Word of the Day

Sunday, August 16, 2020

vicarious

[ vahy-kair-ee-uhs, vi- ]

adjective

felt or enjoyed through imagined participation in the experience of others: a vicarious thrill.

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What is the origin of vicarious?

The adjective vicarious comes from the Latin adjective and noun vicārius “substituting, taking the place of another; one who takes over for or from another, a replacement or successor.” Vicārius is formed from the noun vicis (a genitive singular—the nominative singular does not occur) “a recurring occasion, a turn; an interchange or alternation,” and the adjective suffix –ārius, completely naturalized in English as –ary. Vicārius regularly becomes vicaire, vicar(e) in Old French, and vicar(e), vicair(e) in Middle English, with many meanings, including “one delegated with apostolic authority, such as a priest or the pope; a priest appointed to a parish in place of the regular priest or parson.” Vicarious entered English in the 17th century.

how is vicarious used?

Laying a sleeping bag on the hard metal floor of a rail car as it rumbles down the tracks is not for those accustomed to creature comforts. Yet his photographs of this life-on-the-edge experience illicit a vicarious thrill.

Alexa Keefe, "Not Your Typical Travelogue: A Photographer's Train-Hopping Adventures," National Geographic, September 28, 2015

Track and field are some of the most exciting events in the Olympic Games, but after the weeks of hype, the events themselves are so short … that it seems like they’re over before a casual fan has time to get a vicarious adrenaline rush.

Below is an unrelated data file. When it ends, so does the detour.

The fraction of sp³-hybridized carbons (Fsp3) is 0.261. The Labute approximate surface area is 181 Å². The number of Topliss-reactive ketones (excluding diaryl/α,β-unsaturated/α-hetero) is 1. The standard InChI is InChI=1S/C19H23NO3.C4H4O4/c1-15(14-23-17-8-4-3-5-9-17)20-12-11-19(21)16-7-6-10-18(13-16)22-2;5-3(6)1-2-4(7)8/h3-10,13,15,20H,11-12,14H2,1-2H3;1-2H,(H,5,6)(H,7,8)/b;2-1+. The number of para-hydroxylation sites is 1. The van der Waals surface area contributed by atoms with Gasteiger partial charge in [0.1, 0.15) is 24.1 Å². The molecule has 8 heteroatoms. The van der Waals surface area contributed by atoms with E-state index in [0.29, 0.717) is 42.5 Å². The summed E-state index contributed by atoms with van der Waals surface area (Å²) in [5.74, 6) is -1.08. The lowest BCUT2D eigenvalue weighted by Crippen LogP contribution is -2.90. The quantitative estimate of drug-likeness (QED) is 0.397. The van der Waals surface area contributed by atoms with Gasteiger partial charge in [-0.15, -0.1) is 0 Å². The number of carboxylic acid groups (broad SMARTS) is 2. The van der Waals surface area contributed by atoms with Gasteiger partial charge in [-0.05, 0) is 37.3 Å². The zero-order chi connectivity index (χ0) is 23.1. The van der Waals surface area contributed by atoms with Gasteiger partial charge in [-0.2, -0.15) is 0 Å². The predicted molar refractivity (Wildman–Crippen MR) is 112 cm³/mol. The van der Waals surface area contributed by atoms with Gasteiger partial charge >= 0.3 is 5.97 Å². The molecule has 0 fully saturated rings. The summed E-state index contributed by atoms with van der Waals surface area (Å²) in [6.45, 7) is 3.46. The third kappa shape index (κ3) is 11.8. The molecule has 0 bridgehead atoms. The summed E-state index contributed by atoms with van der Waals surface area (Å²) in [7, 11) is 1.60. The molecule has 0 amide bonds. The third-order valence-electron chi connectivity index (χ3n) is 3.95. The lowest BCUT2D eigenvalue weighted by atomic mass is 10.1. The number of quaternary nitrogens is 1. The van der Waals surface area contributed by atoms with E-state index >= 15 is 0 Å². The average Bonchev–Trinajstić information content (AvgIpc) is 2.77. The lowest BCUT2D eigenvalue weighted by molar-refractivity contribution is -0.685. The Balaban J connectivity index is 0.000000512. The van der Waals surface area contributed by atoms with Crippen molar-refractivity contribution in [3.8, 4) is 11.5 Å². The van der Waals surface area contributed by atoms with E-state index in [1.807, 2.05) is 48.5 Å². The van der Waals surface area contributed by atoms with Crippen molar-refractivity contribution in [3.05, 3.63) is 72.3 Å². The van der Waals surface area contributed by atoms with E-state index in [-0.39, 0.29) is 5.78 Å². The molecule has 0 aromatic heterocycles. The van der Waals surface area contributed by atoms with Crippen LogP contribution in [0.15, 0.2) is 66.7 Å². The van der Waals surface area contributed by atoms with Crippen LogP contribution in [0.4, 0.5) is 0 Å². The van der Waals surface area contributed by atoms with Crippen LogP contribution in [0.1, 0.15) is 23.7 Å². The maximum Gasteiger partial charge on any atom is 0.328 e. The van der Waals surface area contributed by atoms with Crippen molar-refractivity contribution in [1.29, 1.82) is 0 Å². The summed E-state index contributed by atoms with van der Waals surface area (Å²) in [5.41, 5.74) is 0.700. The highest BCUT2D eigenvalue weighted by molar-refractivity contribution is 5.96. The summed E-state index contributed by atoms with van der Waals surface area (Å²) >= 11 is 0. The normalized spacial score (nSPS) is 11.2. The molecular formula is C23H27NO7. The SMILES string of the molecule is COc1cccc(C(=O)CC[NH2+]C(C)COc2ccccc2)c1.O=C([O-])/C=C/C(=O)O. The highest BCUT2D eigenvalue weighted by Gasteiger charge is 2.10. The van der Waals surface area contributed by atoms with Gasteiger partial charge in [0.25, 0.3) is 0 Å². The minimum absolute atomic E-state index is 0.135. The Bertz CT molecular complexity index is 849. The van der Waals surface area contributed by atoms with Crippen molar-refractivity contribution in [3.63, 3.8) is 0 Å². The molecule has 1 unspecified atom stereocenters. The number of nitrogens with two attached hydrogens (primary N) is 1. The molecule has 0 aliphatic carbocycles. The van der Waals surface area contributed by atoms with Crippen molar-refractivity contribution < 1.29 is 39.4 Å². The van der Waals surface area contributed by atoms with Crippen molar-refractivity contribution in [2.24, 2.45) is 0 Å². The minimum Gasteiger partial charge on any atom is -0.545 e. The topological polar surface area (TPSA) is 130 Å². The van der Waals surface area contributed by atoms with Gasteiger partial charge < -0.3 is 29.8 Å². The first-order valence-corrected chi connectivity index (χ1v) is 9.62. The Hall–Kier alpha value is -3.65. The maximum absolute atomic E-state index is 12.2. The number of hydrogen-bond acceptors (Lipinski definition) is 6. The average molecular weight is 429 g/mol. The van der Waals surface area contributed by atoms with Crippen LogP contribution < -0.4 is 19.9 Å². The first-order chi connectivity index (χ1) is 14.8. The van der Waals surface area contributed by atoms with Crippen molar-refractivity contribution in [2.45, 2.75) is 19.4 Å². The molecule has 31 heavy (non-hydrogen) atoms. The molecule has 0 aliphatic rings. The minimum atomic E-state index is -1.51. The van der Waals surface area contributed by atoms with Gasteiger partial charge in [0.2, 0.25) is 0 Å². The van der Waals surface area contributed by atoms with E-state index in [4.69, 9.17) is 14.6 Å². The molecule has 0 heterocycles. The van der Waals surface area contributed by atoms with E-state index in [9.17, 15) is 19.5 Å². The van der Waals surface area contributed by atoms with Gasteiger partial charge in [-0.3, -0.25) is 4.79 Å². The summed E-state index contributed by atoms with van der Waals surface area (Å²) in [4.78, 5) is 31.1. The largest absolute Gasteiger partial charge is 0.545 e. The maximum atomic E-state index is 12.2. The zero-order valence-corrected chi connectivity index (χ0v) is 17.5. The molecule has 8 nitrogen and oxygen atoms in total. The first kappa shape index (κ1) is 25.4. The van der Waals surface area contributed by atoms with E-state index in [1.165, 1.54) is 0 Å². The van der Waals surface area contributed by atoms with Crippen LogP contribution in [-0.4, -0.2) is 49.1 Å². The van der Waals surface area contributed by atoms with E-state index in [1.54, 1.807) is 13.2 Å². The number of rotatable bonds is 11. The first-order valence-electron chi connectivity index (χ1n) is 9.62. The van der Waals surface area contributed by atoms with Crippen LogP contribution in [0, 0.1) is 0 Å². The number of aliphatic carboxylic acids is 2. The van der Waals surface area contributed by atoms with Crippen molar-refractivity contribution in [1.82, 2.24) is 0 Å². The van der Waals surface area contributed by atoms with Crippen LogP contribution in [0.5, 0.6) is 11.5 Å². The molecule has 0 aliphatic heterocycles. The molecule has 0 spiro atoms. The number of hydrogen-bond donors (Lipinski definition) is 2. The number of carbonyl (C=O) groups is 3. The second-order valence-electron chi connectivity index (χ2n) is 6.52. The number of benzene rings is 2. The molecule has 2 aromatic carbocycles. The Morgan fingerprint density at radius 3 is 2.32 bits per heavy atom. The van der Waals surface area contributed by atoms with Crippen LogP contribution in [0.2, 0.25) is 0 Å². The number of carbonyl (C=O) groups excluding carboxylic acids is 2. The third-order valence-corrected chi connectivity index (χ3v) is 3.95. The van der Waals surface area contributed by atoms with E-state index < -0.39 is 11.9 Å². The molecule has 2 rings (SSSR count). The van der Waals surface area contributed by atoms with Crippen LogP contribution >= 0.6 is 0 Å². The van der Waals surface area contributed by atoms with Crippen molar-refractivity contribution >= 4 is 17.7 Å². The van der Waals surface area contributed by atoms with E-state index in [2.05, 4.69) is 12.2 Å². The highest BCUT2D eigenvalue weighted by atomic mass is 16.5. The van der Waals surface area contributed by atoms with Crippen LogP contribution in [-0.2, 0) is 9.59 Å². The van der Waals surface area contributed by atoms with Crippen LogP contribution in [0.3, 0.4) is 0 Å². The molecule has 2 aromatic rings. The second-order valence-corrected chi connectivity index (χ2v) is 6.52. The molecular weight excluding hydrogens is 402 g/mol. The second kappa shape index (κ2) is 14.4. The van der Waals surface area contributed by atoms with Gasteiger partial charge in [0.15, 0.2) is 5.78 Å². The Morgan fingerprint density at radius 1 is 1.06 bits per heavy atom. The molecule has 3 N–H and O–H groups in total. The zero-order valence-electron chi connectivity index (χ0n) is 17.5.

Elspeth Reeve, "Get to Know the U.S. Olympic Track and Field Team Through GIFs," The Atlantic, July 24, 2012

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Saturday, August 15, 2020

jubilee

[ joo-buh-lee, joo-buh-lee ]

noun

the celebration of any of certain anniversaries, especially the fiftieth (golden jubilee).

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What is the origin of jubilee?

Jubilee comes from Middle English jubilee, jeubile, from Old French jubilee, jubilé, from Late Latin (annus) jūbilaeus “(year) of jubilee,” from the Greek adjective iōbēlaîos, from the noun iṓbēlos “jubilee,” from the Hebrew noun yōbhēl “ram’s horn, jubilee.” The change of the expected Latin spelling jōbēlaeus to jūbilaeus is due to the Latin verb jūbilāre “to shout for joy.” Jubilee first appears in John Wycliffe’s translation of the Bible in 1382.

how is jubilee used?

Few British monarchs have reached the 50-year milestone. King George III and Queen Victoria marked their golden jubilees with huge celebrations.

Ceylan Yeginsu, "Queen Elizabeth II’s Sapphire Jubilee Takes On Low-Key Tone," New York Times, February 6, 2017

To mark our silver jubilee, we look back at some of the biggest, brightest moments of the past 9,131 days.

"2008: Rachel Maddow Becomes First Queer Woman to Host Prime-Time News," Out, September 29, 2017

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Friday, August 14, 2020

de facto

[ dee fak-toh, dey ]

adverb, adjective

in fact; in reality: Although his title was prime minister, he was de facto president of the country.

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What is the origin of de facto?

The English adjective and adverb de facto, “in fact, really, in actuality (whether legal or illegal),” comes from the Latin phrase dē factō, from the preposition “of, from” and the noun factum “deed, act.” De facto is frequently contrasted with de jure, from the Latin phrase dē jūre “according to law, legally.” De facto entered English in the early 17th century.

how is de facto used?

Teachers will be safe at home, Hicks-Maxie noted. She doesn’t blame them. But she said that will leave child care workers as de facto teachers—at half the pay.

Nina Shapiro, "Hobbled by 1,000 closures, Washington's child care industry thrust into de facto teaching," Seattle Times, August 9, 2020

By choosing her as his political partner, Mr. Biden, if he wins, may well be anointing her as the de facto leader of the party in four or eight years.

Alexander Burns and , "Kamala Harris Is Biden's Choice for Vice President," New York Times, August 11, 2020

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